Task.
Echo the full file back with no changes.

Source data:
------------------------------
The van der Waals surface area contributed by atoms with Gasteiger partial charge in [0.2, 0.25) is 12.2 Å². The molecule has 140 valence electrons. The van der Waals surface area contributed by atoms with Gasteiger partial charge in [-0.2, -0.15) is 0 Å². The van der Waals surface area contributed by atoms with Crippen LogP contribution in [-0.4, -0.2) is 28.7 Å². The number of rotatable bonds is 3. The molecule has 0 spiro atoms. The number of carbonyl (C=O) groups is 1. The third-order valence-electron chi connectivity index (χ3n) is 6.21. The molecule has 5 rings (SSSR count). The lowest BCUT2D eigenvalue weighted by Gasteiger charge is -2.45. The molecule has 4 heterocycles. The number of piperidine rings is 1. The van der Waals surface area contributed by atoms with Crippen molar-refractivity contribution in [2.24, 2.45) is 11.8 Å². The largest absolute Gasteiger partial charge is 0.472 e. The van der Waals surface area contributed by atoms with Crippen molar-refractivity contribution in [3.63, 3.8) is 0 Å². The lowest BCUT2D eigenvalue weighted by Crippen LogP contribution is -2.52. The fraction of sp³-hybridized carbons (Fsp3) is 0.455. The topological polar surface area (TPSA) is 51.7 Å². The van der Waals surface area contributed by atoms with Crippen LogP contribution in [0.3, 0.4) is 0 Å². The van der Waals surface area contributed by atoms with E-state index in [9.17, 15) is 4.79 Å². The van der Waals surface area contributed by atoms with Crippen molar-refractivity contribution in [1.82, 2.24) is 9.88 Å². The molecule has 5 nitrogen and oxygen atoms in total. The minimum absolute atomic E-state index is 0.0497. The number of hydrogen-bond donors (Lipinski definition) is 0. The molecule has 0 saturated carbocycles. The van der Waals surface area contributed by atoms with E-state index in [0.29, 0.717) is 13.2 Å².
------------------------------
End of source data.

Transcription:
The van der Waals surface area contributed by atoms with Gasteiger partial charge in [0.2, 0.25) is 12.2 Å². The molecule has 140 valence electrons. The van der Waals surface area contributed by atoms with Gasteiger partial charge in [-0.2, -0.15) is 0 Å². The van der Waals surface area contributed by atoms with Crippen LogP contribution in [-0.4, -0.2) is 28.7 Å². The number of rotatable bonds is 3. The molecule has 0 spiro atoms. The number of carbonyl (C=O) groups is 1. The third-order valence-electron chi connectivity index (χ3n) is 6.21. The molecule has 5 rings (SSSR count). The lowest BCUT2D eigenvalue weighted by Gasteiger charge is -2.45. The molecule has 4 heterocycles. The number of piperidine rings is 1. The van der Waals surface area contributed by atoms with Crippen molar-refractivity contribution in [2.24, 2.45) is 11.8 Å². The largest absolute Gasteiger partial charge is 0.472 e. The van der Waals surface area contributed by atoms with Crippen molar-refractivity contribution in [3.63, 3.8) is 0 Å². The lowest BCUT2D eigenvalue weighted by Crippen LogP contribution is -2.52. The fraction of sp³-hybridized carbons (Fsp3) is 0.455. The topological polar surface area (TPSA) is 51.7 Å². The van der Waals surface area contributed by atoms with Crippen LogP contribution in [0.3, 0.4) is 0 Å². The van der Waals surface area contributed by atoms with E-state index in [9.17, 15) is 4.79 Å². The van der Waals surface area contributed by atoms with Crippen molar-refractivity contribution in [1.82, 2.24) is 9.88 Å². The molecule has 5 nitrogen and oxygen atoms in total. The minimum absolute atomic E-state index is 0.0497. The number of hydrogen-bond donors (Lipinski definition) is 0. The molecule has 0 saturated carbocycles. The van der Waals surface area contributed by atoms with E-state index in [0.29, 0.717) is 13.2 Å².